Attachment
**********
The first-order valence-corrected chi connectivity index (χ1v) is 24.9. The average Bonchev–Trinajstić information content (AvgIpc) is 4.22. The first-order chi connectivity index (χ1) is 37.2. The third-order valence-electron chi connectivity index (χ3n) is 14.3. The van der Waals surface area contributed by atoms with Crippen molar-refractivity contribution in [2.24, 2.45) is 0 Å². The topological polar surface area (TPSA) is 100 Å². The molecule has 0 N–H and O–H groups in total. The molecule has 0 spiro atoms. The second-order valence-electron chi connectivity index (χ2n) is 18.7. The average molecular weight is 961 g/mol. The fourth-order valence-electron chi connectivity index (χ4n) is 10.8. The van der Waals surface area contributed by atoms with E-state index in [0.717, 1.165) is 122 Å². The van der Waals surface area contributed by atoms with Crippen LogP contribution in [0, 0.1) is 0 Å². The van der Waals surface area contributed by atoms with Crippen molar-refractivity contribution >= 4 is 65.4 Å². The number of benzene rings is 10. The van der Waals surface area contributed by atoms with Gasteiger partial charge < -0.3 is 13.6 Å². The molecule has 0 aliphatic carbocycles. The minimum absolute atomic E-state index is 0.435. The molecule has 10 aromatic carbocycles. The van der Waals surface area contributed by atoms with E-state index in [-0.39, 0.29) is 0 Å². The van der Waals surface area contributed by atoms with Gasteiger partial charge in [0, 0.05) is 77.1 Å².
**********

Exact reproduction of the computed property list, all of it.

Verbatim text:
The first-order valence-corrected chi connectivity index (χ1v) is 24.9. The average Bonchev–Trinajstić information content (AvgIpc) is 4.22. The first-order chi connectivity index (χ1) is 37.2. The third-order valence-electron chi connectivity index (χ3n) is 14.3. The van der Waals surface area contributed by atoms with Crippen molar-refractivity contribution in [2.24, 2.45) is 0 Å². The topological polar surface area (TPSA) is 100 Å². The molecule has 0 N–H and O–H groups in total. The molecule has 0 spiro atoms. The second-order valence-electron chi connectivity index (χ2n) is 18.7. The average molecular weight is 961 g/mol. The fourth-order valence-electron chi connectivity index (χ4n) is 10.8. The van der Waals surface area contributed by atoms with E-state index in [0.717, 1.165) is 122 Å². The van der Waals surface area contributed by atoms with Crippen LogP contribution in [0, 0.1) is 0 Å². The van der Waals surface area contributed by atoms with Crippen molar-refractivity contribution >= 4 is 65.4 Å². The number of benzene rings is 10. The van der Waals surface area contributed by atoms with Gasteiger partial charge < -0.3 is 13.6 Å². The molecule has 0 aliphatic carbocycles. The minimum absolute atomic E-state index is 0.435. The molecule has 10 aromatic carbocycles. The van der Waals surface area contributed by atoms with E-state index in [-0.39, 0.29) is 0 Å². The van der Waals surface area contributed by atoms with Gasteiger partial charge in [0, 0.05) is 77.1 Å².